• Tyres are one of the defining characteristics of a gravel bike and they aren’t so much a matter of one tyre being better than another, but rather what tyre is best for the surface where it will be ridden. Unlike road tyres where you want to reduce rolling resistance on paved surfaces as much as possible, gravel tyres tend toward wider widths with a tread for traction. Tyre widths typically run between 32-45 mm; however, some frames will accommodate tyres up to 54 mm.

  • Wider tyres have greater air volume and work well under lower pressures to broaden the tyre’s contact with the ground and improve traction. Lower pressure also provides a more comfortable ride, thanks to the additional cushion afforded by letting a little air out of the tyres.

  • Tubeless tyres have become the choice of serious gravel riders who prefer them because they can be run at lower pressure (better traction, more comfort) and because tubeless technology reduces the likelihood of pinch flats.

Gravel gearing

Bike manufacturers who rushed their concepts of gravel bikes to market should earn some applause for being among the first – even if the bikes repurposed parts from road bikes and called them “gravel.” Early adopters were quick to discover that road gearing was too high for steep, loose gravel roads.

Drivetrain manufacturers, Shimano, SRAM, and Campagnolo wasted no time in creating systems dedicated specifically to gravel. What matters in choosing the perfect drivetrain is your personal preference. Both SRAM and Shimano offer 1x and 2x options, while Campagnolo is only available in a 1x13 system.

Shimano GRX – The standout features that make the GRX a gravel system are gear ratios that make sense on terrain that’s characteristic of gravel riding (steep, loose, uneven, etc.), gravel-specific ergonomics, and multiple handlebar positions for braking.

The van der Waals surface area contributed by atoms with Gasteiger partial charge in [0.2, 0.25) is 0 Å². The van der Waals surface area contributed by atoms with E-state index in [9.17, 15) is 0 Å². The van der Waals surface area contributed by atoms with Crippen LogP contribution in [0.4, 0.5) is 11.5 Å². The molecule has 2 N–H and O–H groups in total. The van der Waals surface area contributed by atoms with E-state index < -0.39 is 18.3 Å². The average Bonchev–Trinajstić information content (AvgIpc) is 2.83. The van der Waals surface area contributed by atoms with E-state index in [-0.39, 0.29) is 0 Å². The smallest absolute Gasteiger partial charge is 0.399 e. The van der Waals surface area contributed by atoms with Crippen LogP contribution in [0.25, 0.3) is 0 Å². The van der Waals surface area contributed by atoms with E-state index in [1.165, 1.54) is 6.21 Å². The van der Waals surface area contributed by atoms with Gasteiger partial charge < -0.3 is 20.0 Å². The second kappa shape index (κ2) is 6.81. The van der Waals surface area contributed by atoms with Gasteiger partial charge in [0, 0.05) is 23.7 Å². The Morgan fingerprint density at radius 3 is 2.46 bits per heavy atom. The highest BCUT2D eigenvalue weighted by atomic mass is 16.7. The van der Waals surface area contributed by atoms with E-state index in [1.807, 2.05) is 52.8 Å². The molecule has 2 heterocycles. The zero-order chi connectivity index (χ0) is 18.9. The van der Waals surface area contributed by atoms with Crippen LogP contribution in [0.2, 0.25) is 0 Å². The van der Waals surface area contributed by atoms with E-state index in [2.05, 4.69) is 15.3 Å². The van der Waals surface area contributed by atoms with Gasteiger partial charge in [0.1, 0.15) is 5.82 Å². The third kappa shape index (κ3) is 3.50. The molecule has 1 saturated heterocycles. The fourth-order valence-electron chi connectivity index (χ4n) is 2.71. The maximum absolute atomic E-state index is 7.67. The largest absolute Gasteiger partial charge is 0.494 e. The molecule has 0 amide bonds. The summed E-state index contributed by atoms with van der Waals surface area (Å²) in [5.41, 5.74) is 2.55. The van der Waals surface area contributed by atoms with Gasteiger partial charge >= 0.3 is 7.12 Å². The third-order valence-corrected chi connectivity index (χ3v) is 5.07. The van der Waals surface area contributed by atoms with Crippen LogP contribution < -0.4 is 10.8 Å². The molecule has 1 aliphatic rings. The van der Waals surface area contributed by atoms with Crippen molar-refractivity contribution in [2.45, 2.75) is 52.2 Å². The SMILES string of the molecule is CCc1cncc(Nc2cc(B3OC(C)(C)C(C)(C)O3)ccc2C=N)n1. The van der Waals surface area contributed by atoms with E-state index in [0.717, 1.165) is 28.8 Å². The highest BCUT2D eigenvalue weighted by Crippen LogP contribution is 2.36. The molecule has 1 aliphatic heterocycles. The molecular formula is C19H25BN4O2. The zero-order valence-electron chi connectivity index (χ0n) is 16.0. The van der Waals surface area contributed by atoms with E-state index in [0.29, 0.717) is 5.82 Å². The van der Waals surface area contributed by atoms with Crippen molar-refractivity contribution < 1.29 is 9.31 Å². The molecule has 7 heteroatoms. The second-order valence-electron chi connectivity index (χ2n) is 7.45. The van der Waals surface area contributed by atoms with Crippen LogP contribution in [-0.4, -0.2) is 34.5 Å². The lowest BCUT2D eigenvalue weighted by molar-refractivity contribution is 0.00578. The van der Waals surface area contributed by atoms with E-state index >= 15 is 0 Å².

SRAM XPLR – SRAM recruited the best components of the brands under its name and created its XPLR system. SRAM, RockShox, and Zipp contributed Red, Rival, Force, eTap AXS, Rudy, and Reverb to help riders define their own gravel riding style. The real standout is gearing for gravel, which SRAM has manifested in a 10-44T cassette and matching derailleur. The big gear range has been optimized for gravel climbs and tight jumps for fast riding on the road.

Campagnolo Ekar – With claims to be the world’s lightest gravel groupset, the Ekar was conceived from the beginning as a 1x system that gives the rider smooth cadence progression without unnecessary gear overlap thanks to single tooth jumps in the small sprockets and larger jumps in the bigger sprockets.

What to consider in a gravel bike build

Gravel roads are different throughout the world, so it makes sense to build (or equip) a gravel bike with components that suit the riding environment.

Some components are non-negotiable (disc brakes, for example) while others are uniquely tuned to specific riding conditions.

The following components are the most common considerations for your gravel bike build:

  • Brakes – Disc brakes are the norm because of their superior stopping power, no matter what’s coming down from above or what’s underneath the wheels. Mechanical or hydraulic disc brakes are your two options and they each have their advantages. Mechanical brakes are easy to set up and repair yourself, which makes them more affordable, while hydraulic brakes are the gold standard in braking for their consistency and reliability.
  • Handlebar – In addition to gravel-specific gearing, gravel bike handlebars got a redo as well to be wider, more ergonomically comfortable, and more stable. Bars got flared and swept upward to provide greater rider comfort and more control when riding for extended periods of time over unforgiving terrain. Multiple hand positions also emerged as an important feature for both endurance racers and bikepackers alike, who can spend days riding with little rest in between.
  • Suspension – In the early days, “gravel” and “travel” seemed mutually exclusive, with only a few suspension manufacturers daring to design forks for the trend. Since gravel has proven its staying power, suspension forks for gravel have become standard. They’re getting bolder too, by going beyond the 40 mm accepted travel maximum to reach 60 mm.